Should I Raise My First Round of Funding Via Convertible Debt or Equity?
One of the first questions an entrepreneur must address when launching a technology startup is how the company will be funded during its early stages. For those who are not in a position to bootstrap, this question typically results in two possible answers: (a) raise money from private investors via a convertible debt financing; or (b) raise money from private investors via an equity financing. So what’s it going to be, debt or equity?
What are the Key Differences?
Convertible debt is debt, and equity is equity. However, if and when convertible debt gets converted into equity, it moves off of the debt side of the balance sheet, and becomes stockholder equity. If not converted into equity, convertible debt must be paid back to the investors, and unlike stockholders, convertible debt investors don’t get voting rights or statutory information rights prior to conversion into equity. Both methods allow a company to raise money efficiently, and investors who are experienced in making investments in early stage technology startups will generally be equally comfortable making investments in convertible debt or equity (although, for reasons I’ll discuss below, angel investors generally prefer to make convertible debt investments, and institutional venture capital investors generally prefer to make equity investments).
The Case for Convertible Debt
As a general rule, it is much cheaper to close a convertible debt financing than an equity financing. By way of example, it is not at all uncommon for a company raising its first funds after formation via an equity financing to pay legal fees and other costs in the range of $7,000 to $20,000, depending on how much negotiation and maneuvering is required to get the deal closed. On the other hand, companies raising their first funds after formation via convertible debt can usually accomplish such a financing with legal fees and costs somewhere in the $4,000 to $10,000 range, depending again on the amount of negotiation and maneuvering required to close the deal.
In addition to being cheaper, most companies find that raising their first angel financing via convertible debt is also much easier, as angel investors are comfortable with this structure. The reasons are that in a convertible debt financing there are less terms to negotiate and understand, thus less paperwork to review, which means that the angel’s legal fees for having their attorney review the financing documents will be minimal, and in many cases sophisticated angels who have made several convertible debt investments might feel comfortable reviewing the documents on their own. Further, because some of the most stickiest negotiating points (like valuation) are punted to the “qualified equity financing” that triggers the conversion of the notes, the angel can make the investment without having to spend a lot of resources making sure they aren’t buying at an inflated valuation. And finally, because convertible debt is real debt until converted into equity, the angel investor purchasing a convertible note gets the upside benefit of equity (if the company has success raising additional funds and the note is converted), but also has the downside protection of being a creditor on the top of the liquidation stack if the company fails.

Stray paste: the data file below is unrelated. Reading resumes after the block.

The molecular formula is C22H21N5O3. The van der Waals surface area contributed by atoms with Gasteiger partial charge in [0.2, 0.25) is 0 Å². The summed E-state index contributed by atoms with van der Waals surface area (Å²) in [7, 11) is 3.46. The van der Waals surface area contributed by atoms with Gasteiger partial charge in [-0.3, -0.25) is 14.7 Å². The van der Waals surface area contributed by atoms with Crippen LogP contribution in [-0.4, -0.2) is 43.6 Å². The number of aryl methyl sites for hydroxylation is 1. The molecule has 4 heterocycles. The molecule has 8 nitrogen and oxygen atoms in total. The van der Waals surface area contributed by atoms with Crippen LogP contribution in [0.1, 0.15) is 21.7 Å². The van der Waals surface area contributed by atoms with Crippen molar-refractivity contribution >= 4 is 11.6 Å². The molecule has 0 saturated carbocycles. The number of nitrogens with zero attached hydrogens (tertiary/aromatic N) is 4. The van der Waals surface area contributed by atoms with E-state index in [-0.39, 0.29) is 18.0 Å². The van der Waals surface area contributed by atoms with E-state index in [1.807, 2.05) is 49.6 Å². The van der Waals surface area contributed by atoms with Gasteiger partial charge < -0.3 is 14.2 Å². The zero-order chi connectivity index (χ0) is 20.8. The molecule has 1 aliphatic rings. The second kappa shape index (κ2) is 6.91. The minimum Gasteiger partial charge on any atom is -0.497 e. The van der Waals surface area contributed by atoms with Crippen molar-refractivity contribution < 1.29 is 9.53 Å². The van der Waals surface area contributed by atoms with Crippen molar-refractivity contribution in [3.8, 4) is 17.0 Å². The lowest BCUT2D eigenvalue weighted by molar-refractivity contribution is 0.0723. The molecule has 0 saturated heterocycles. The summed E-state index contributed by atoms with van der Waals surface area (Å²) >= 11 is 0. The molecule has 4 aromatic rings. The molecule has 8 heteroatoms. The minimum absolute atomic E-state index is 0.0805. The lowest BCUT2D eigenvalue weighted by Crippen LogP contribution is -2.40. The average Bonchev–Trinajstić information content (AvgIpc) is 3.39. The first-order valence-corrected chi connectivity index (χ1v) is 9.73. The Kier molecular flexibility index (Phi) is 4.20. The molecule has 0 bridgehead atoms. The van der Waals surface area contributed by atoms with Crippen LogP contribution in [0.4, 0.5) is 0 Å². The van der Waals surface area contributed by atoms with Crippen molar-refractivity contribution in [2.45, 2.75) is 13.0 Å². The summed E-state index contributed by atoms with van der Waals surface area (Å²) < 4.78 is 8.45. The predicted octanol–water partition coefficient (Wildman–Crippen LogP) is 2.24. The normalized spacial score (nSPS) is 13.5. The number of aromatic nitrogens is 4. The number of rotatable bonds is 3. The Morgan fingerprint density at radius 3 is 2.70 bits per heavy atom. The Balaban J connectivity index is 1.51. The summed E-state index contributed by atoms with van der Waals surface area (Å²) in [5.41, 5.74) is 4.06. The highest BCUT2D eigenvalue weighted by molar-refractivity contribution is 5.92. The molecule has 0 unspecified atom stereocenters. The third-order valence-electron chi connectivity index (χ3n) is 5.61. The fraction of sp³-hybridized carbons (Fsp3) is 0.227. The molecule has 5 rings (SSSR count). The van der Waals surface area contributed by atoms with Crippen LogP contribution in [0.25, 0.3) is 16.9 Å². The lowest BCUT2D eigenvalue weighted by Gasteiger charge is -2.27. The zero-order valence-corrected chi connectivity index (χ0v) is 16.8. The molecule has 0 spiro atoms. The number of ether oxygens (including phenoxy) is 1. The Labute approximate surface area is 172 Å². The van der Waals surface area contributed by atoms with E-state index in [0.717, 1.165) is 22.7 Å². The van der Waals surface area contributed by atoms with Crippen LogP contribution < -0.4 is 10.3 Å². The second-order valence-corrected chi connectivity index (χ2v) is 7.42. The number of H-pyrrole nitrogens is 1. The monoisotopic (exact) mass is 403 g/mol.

The Case for Equity
The primary benefit of raising an equity round is that there is no requirement to ever repay the investment. Because of the associated costs of a priced equity financing, most technology startups raising their first funds will find the convertible debt route more appealing, but there are, however, some instances where the benefits of an initial equity round might outweigh the costs. This is especially the case when it is anticipated that the company will be revenue positive within a short period of time. One downside about convertible debt is that it essentially forces the company to have to raise more money in the future via an equity financing (which triggers conversion of the convertible notes). In the case of the typical technology startup, this is part of the plan. However, if the startup has the ability to generate revenue early on, it might not need to raise the additional financing, meaning that in such a case, the company would have to take on a dilutive equity financing round that it doesn’t need, or the convertible notes would have to paid off at maturity (or some other arrangement worked out with the convertible debt investors). There are workarounds for this, but many of them can lead to the company having to undergo an expensive transaction akin to an equity financing, without the resultant cash infusion of an equity financing to defray the costs. If the same company were to simply take in the funding via a preferred equity financing, it would avoid the necessity of having to raise more money in the future (which it might not need) or having to undergo a conversion or payoff transaction.
Because of its efficiency (and typically lower costs to close), many emerging technology startups find that raising their initial round of capital via a convertible debt financing is the preferred route. However, every situation is different, and you should consult sophisticated corporate counsel to determine whether it makes the most sense for your startup company to raise its initial funds via convertible debt or equity.